If you’re someone who’s heard about the drug Xanax but never really sure of what it does or why it’s dangerous, it’s important to learn more about it. Maybe your doctor has thrown around using it as a treatment, or you know someone who’s taking it, learning about how it works and what it’s used for will help you later on. Xanax is a short-acting benzodiazepine drug used to treat anxiety and panic disorders, which can be crippling.
Anxiety disorders are considered the most common mental illnesses in the United States. An estimated 40 million adults throughout the country are affected by this over the age of 18. The numbers equate to a staggering 18.1 percent of the total U.S. population. Despite it being highly treatable with medications like Xanax, only 36.9 percent of people will seek help. Unfortunately, those who do seek help and take medicines like Xanax place themselves at another risk – addiction.
The addiction experts at Yale University believe that benzodiazepines like Xanax are leading to another epidemic, similar to what we’re experiencing with opioids. Since anxiety is crippling, heart-pounding, and causes some people to lay in bed sleepless due to racing thoughts and leaves you feeling paralyzed, it’s understandable why someone reaches for a pill for relief. Unfortunately, despite their therapeutic benefits, benzodiazepines like Xanax come with inherent risks.
Xanax works by binding to receptors in our brain called gamma-aminobutyric acid (GABA to induce anxiolytic feelings to ease anxiety or panic. As you continue using Xanax, you’ll need higher doses to achieve the same effects you once felt. Individuals who have been on Xanax for a prolonged period will find it difficult to stop them due to withdrawal symptoms, including rebound anxiety, panic attacks, increased tension, and hand tremors.
Because of its effectiveness and the surging anxiety experienced by our population, it’s a recipe for disaster. Between 1996 and 2013, the number of benzodiazepine prescriptions soared by 67 percent to 135 million prescriptions per year. The quantity prescribed by doctors more than tripled in that same period.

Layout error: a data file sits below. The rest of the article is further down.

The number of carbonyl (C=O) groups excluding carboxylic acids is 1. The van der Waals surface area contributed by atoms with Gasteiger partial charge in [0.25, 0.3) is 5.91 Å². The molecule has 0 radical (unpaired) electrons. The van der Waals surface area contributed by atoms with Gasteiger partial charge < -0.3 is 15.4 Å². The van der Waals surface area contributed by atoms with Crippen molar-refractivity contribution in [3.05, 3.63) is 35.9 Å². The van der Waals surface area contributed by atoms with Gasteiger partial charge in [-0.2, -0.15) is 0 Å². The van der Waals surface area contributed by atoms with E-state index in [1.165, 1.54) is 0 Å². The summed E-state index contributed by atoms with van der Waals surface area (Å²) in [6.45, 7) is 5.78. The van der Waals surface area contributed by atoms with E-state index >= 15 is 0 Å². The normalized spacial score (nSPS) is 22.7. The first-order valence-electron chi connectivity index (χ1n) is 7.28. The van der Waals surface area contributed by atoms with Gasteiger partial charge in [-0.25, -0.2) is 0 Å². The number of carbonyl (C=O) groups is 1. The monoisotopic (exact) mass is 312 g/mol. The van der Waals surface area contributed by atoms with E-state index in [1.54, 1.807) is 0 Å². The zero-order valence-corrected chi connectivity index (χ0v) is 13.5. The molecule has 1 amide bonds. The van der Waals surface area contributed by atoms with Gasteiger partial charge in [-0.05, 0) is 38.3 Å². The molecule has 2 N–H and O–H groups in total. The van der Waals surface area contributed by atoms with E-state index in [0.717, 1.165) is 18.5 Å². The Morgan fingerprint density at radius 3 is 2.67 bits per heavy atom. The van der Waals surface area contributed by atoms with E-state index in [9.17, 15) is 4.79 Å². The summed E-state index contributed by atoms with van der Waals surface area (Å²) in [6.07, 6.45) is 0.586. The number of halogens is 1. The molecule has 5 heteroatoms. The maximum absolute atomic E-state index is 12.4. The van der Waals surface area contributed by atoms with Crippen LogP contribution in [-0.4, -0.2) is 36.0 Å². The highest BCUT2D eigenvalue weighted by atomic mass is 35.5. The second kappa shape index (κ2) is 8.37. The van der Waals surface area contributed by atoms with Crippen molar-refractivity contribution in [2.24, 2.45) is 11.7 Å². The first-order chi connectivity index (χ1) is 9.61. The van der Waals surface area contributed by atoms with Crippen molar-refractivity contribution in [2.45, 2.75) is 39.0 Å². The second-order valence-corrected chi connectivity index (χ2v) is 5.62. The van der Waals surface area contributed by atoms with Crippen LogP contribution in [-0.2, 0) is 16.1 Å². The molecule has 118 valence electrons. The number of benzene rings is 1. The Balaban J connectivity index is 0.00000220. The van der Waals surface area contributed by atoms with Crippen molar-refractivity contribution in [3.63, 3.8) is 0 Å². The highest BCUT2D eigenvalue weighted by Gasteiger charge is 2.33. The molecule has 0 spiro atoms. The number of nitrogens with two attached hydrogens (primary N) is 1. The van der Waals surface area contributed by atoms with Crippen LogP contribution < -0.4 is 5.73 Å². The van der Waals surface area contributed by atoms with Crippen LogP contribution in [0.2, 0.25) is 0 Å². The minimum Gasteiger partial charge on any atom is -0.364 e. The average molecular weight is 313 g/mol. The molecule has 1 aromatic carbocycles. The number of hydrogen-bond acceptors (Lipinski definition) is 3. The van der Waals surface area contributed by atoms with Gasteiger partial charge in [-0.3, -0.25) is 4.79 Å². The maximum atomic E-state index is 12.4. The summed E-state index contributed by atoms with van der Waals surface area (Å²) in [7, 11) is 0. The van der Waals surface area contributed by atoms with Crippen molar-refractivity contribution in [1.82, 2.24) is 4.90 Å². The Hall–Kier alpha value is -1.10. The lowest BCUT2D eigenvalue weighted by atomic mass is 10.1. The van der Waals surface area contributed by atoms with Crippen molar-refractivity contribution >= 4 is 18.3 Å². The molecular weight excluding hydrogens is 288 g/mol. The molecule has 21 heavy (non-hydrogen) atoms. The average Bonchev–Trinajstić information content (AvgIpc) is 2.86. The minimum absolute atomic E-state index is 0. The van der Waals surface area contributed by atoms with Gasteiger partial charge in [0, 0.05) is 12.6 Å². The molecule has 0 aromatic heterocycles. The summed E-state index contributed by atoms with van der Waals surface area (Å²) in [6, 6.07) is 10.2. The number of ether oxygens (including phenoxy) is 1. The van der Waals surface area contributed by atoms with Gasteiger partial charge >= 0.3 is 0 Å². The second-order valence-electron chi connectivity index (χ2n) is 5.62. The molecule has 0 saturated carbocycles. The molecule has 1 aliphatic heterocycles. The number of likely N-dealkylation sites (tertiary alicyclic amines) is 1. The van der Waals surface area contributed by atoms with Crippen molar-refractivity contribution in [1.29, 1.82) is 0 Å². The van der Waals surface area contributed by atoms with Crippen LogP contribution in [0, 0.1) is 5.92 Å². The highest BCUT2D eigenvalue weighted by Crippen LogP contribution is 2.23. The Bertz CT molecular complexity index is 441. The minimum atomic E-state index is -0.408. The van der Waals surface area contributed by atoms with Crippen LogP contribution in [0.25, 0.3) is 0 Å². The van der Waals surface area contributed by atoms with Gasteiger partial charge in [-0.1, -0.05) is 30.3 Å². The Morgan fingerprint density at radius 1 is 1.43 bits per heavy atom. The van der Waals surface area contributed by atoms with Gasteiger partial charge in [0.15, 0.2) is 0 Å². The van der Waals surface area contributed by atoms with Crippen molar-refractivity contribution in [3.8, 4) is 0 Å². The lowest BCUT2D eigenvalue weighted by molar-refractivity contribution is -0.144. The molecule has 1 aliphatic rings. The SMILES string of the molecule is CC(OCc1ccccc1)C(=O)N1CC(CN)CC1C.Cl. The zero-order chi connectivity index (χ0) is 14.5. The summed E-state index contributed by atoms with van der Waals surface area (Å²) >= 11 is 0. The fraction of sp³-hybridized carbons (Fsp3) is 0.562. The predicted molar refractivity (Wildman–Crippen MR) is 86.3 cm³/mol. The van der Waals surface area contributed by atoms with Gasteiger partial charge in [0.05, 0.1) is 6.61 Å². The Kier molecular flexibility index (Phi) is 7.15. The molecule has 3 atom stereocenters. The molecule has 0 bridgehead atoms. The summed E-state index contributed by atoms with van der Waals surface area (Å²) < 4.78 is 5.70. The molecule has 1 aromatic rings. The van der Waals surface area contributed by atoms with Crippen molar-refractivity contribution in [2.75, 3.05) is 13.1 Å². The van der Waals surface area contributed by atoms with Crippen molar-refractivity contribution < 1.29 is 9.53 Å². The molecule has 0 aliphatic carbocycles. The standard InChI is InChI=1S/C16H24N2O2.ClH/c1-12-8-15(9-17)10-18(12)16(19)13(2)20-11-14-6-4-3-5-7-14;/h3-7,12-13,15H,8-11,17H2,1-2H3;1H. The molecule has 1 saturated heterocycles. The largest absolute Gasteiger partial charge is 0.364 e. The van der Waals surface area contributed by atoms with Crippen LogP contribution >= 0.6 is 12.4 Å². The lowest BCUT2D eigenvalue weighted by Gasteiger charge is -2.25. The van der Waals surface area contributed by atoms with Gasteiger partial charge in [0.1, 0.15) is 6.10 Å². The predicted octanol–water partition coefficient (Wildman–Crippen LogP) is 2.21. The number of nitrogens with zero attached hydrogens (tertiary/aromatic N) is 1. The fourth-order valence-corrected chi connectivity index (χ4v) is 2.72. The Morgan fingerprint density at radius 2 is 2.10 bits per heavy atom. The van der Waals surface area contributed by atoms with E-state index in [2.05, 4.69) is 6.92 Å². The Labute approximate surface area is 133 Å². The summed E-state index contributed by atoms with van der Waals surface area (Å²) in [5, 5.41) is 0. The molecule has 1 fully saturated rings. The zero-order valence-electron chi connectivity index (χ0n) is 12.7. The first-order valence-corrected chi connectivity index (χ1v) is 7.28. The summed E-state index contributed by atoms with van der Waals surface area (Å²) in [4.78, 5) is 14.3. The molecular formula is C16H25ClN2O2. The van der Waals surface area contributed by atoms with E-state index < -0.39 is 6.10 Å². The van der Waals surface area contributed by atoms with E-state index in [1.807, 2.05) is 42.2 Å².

The experts fear that a benzodiazepine crisis is looming. Among teenagers, rates of benzodiazepine addiction have overtaken opioid addiction, which is hard to fathom when you hear about the sheer volume of overdose deaths each year. Benzodiazepines have found their way into pop culture, and lyrics have normalized benzodiazepine use, and mentions of Xanax have dominated Instagram posts.
For those who become dependent or addicted to the drug, it’s vital to seek help. Xanax withdrawal is not only uncomfortable, but it’s dangerous. For that reason, medical detox is necessary to wean off Xanax safely. Below we’ll offer some tips for how to detox safely from Xanax and help you achieve the life of sobriety you desire.
How To Safely Detox From Xanax
Long-term users of Xanax will eventually become physically dependent on the drug. When they try to stop, they’ll experience rebound anxiety, psychosis, and even grand mal seizures. For this reason, people with a Xanax habit are encouraged to work with their doctor to implement a safe tapering plan. Not only will this help your comfort during this process, but you’ll avoid dangerous symptoms like seizures. The proper rate of a Xanax taper and the length of the tapering process are dependent on factors that include how long you’ve used Xanax and how much damage it’s caused.
When an individual abuses prescription drugs like Xanax, their mind and body become dependent on the medicine for balance. Many admit they use the drug to achieve a sense of normalcy, which is not a good sign. Without the medication, they’ll experience extremely uncomfortable withdrawal symptoms, including high blood pressure, that will not relent without adequate treatment. Xanax withdrawal can even cause fits of rage, paranoia, and depression.
Other potential threats that can occur during Xanax withdrawal include the following:
- Anxious mood
The first step in the process of safely detoxing from Xanax is to admit you have a problem. It may sound simple, but those who ignore something that is going on can’t get better. You must make a conscious effort to improve your health. When your Xanax use becomes so great you have to continue increasing the dosage or you can’t function without it, it’s time to stop.